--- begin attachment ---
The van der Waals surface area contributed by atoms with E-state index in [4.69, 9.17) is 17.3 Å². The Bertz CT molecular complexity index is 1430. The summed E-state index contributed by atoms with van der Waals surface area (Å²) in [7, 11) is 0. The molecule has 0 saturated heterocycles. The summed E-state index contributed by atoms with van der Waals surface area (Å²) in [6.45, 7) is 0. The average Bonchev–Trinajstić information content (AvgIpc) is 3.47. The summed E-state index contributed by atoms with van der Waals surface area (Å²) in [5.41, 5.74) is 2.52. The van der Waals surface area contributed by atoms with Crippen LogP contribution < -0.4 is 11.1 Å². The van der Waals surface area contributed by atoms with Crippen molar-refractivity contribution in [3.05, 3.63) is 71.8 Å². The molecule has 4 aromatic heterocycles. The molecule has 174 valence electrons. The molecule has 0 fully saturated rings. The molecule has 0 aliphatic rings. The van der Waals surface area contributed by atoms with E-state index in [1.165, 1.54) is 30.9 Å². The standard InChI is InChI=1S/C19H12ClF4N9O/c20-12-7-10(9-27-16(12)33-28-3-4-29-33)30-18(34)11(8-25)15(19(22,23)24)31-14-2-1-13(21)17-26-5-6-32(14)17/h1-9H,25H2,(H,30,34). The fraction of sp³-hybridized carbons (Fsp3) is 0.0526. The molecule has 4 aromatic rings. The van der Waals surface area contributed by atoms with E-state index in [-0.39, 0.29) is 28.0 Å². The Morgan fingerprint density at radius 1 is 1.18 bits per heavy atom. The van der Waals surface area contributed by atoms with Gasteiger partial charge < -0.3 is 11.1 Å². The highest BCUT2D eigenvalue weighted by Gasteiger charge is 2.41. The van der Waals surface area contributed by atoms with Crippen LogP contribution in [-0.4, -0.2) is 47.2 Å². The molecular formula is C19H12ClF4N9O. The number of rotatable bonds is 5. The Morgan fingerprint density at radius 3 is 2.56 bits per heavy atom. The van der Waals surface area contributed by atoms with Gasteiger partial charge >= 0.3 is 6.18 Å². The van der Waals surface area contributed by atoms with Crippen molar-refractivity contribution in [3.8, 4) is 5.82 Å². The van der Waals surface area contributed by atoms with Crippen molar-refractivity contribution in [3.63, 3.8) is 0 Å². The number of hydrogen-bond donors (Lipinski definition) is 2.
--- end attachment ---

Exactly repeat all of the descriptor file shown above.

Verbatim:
The van der Waals surface area contributed by atoms with E-state index in [4.69, 9.17) is 17.3 Å². The Bertz CT molecular complexity index is 1430. The summed E-state index contributed by atoms with van der Waals surface area (Å²) in [7, 11) is 0. The molecule has 0 saturated heterocycles. The summed E-state index contributed by atoms with van der Waals surface area (Å²) in [6.45, 7) is 0. The average Bonchev–Trinajstić information content (AvgIpc) is 3.47. The summed E-state index contributed by atoms with van der Waals surface area (Å²) in [5.41, 5.74) is 2.52. The van der Waals surface area contributed by atoms with Crippen LogP contribution < -0.4 is 11.1 Å². The van der Waals surface area contributed by atoms with Crippen molar-refractivity contribution in [3.05, 3.63) is 71.8 Å². The molecule has 4 aromatic heterocycles. The molecule has 174 valence electrons. The molecule has 0 fully saturated rings. The molecule has 0 aliphatic rings. The van der Waals surface area contributed by atoms with E-state index in [1.165, 1.54) is 30.9 Å². The standard InChI is InChI=1S/C19H12ClF4N9O/c20-12-7-10(9-27-16(12)33-28-3-4-29-33)30-18(34)11(8-25)15(19(22,23)24)31-14-2-1-13(21)17-26-5-6-32(14)17/h1-9H,25H2,(H,30,34). The fraction of sp³-hybridized carbons (Fsp3) is 0.0526. The molecule has 4 aromatic rings. The van der Waals surface area contributed by atoms with E-state index in [-0.39, 0.29) is 28.0 Å². The Morgan fingerprint density at radius 1 is 1.18 bits per heavy atom. The van der Waals surface area contributed by atoms with Gasteiger partial charge < -0.3 is 11.1 Å². The highest BCUT2D eigenvalue weighted by Gasteiger charge is 2.41. The van der Waals surface area contributed by atoms with Crippen LogP contribution in [-0.4, -0.2) is 47.2 Å². The molecular formula is C19H12ClF4N9O. The number of rotatable bonds is 5. The Morgan fingerprint density at radius 3 is 2.56 bits per heavy atom. The van der Waals surface area contributed by atoms with Gasteiger partial charge >= 0.3 is 6.18 Å². The van der Waals surface area contributed by atoms with Crippen molar-refractivity contribution in [3.8, 4) is 5.82 Å². The van der Waals surface area contributed by atoms with Crippen molar-refractivity contribution in [3.63, 3.8) is 0 Å². The number of hydrogen-bond donors (Lipinski definition) is 2.